3 Best Practices for Docker Image Security

In this post, I wanted to identify a few high-level security tips and best practices to consider when working with container images. Before diving into that, a very brief summary on the advantages of containers: Containers help organizations become more consistent, agile, and secure. These advantages are highlighted by allowing developers select the tools and environments that best suit their projects and applications. For operations teams, they now can focus on delivering these applications in a consistent and reliable way across multiple environments. Overall, these lead to faster/easier development and deployment, improving quality of code and release, thus decreasing costs and increasing customer satisfaction.

Now that we are clear on some of the high-level advantages, I will detail what a container image is. A container image is a collection of data that includes all files, software packages, and metadata needed to create a running instance of a container. In essence, an image is a template from which a container can be instantiated. Images are immutable, meaning, once they’ve been built, they cannot be changed. If someone were to make a change, a new image would be built as a result.

Use images from trusted sources

Individuals and organizations should only work with images from trusted sources. Public images residing in Docker Hub may contain vulnerable software components, misconfigurations, or other security risks. Also, these images can be updated at any time, leading to the contents being in a state of flux. Developers relying on images from unreliable sources run the inherent danger of exposing their products, environments, and customers to any risks contained within these artifacts.

Docker provides a solution to this trust principle by implementing a feature known as Docker Content Trust. Docker Content Trust makes it possible to verify the publisher of Docker images. With Docker Content Trust, image publishers can sign their images with digital signatures and image users can ensure that the images they use are signed.

The image below depicts how Docker Content Trust works:

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Use lightweight images

When selecting options for base images, it is generally a good practice to select a lightweight, simple, and efficient image. Alpine Linux is an excellent base image choice, which leads to smaller image sizes overall. In addition to choosing a slim base image, it is important to only install the necessary packages and dependencies in the image needed to run the service or application effectively. This is a best practice for security as using smaller images will decrease the attack surface of the container overall. More packages in a container means more dependencies to manage, and more potential vulnerabilities to watch out for. From a developer efficiency perspective, building and deploying smaller images is easier and faster. This advantage directly aligns with one of our high-level advantages of containers: Faster development and deployment, boosting customer satisfaction.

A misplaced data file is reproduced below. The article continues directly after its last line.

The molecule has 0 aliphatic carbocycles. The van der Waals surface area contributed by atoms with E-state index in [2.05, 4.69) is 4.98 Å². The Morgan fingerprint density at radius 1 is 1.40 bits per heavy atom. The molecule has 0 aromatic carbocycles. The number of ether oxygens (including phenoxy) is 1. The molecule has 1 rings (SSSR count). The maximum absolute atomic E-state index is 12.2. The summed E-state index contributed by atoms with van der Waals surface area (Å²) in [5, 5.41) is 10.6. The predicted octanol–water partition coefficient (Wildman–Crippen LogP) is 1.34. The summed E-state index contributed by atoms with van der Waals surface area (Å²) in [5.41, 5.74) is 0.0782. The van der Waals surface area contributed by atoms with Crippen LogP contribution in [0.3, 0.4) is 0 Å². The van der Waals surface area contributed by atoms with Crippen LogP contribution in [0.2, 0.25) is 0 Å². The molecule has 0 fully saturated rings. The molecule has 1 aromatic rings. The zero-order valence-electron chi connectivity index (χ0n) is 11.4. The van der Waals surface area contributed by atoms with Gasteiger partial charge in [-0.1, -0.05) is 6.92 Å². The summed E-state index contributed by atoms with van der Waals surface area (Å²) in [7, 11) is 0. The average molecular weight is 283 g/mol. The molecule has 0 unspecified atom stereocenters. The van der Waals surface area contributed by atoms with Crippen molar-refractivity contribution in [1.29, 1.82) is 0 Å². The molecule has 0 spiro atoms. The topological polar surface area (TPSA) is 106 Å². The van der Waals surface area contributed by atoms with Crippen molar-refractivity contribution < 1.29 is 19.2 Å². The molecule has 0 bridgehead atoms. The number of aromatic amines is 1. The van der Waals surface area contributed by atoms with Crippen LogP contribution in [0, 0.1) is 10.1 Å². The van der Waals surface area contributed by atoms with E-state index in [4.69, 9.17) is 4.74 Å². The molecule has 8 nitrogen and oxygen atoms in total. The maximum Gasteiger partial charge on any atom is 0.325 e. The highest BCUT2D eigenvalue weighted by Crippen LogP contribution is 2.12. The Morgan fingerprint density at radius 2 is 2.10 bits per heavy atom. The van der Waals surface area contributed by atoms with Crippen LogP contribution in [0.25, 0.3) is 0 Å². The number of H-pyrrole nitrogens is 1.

Scan images for vulnerabilities, misconfigurations and enforce through policy

Most companies using containers are likely building images through continuous integration systems like Jenkins. Adding a mandatory step to scan these container images for vulnerabilities should be a security priority for organizations taking DevSecOps seriously. Although generating a list of packages and vulnerabilities within the image may seem sufficient enough, it often is just the beginning to a more robust security practice. Policy enforcement is a critical component DevSecOps teams should be in constant collaboration on. During a collaborative planning stage, team members should define a set of organizational-specific rules that can be enforced during the build stage of their container lifecycle. By taking a policy-based approach to security and best practices, requirements enforcement can be woven deeper into the fabric of the existing DevSecOps culture, allowing increased insight and accountability into any dynamic container workloads that break the agreed upon pre-defined rules.

Conclusion

Container images are easy to get started with and quickly see benefits from. However, with the introduction of new technologies, new security practices should be introduced in parallel. By understanding container images, where they fit in the container lifecycle, verifying their sources, keeping them lightweight, and checking for security risks and misconfigurations, teams can achieve a more robust security solution in line with their technology adoption.

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